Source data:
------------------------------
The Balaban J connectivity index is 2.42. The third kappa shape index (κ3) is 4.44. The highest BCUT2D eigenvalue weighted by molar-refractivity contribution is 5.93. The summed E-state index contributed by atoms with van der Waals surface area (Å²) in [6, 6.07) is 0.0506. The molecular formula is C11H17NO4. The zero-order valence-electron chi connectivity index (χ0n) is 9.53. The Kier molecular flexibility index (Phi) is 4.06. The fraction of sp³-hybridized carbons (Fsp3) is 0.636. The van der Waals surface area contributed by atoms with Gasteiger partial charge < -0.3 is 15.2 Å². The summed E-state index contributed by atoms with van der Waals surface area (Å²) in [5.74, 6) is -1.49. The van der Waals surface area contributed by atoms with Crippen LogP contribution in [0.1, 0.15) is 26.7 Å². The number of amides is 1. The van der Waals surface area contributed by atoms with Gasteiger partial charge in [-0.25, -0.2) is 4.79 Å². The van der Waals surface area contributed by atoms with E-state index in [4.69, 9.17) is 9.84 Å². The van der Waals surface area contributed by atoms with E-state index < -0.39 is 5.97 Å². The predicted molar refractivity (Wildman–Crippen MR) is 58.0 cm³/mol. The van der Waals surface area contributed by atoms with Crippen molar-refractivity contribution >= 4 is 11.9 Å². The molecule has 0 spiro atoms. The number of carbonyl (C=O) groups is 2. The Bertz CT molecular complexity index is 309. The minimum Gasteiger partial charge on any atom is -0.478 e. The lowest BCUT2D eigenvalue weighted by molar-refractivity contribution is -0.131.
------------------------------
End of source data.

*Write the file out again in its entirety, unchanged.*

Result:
The Balaban J connectivity index is 2.42. The third kappa shape index (κ3) is 4.44. The highest BCUT2D eigenvalue weighted by molar-refractivity contribution is 5.93. The summed E-state index contributed by atoms with van der Waals surface area (Å²) in [6, 6.07) is 0.0506. The molecular formula is C11H17NO4. The zero-order valence-electron chi connectivity index (χ0n) is 9.53. The Kier molecular flexibility index (Phi) is 4.06. The fraction of sp³-hybridized carbons (Fsp3) is 0.636. The van der Waals surface area contributed by atoms with Gasteiger partial charge < -0.3 is 15.2 Å². The summed E-state index contributed by atoms with van der Waals surface area (Å²) in [5.74, 6) is -1.49. The van der Waals surface area contributed by atoms with Crippen LogP contribution in [0.1, 0.15) is 26.7 Å². The number of amides is 1. The van der Waals surface area contributed by atoms with Gasteiger partial charge in [-0.25, -0.2) is 4.79 Å². The van der Waals surface area contributed by atoms with E-state index in [4.69, 9.17) is 9.84 Å². The van der Waals surface area contributed by atoms with E-state index < -0.39 is 5.97 Å². The predicted molar refractivity (Wildman–Crippen MR) is 58.0 cm³/mol. The van der Waals surface area contributed by atoms with Crippen molar-refractivity contribution >= 4 is 11.9 Å². The molecule has 0 spiro atoms. The number of carbonyl (C=O) groups is 2. The Bertz CT molecular complexity index is 309. The minimum Gasteiger partial charge on any atom is -0.478 e. The lowest BCUT2D eigenvalue weighted by molar-refractivity contribution is -0.131.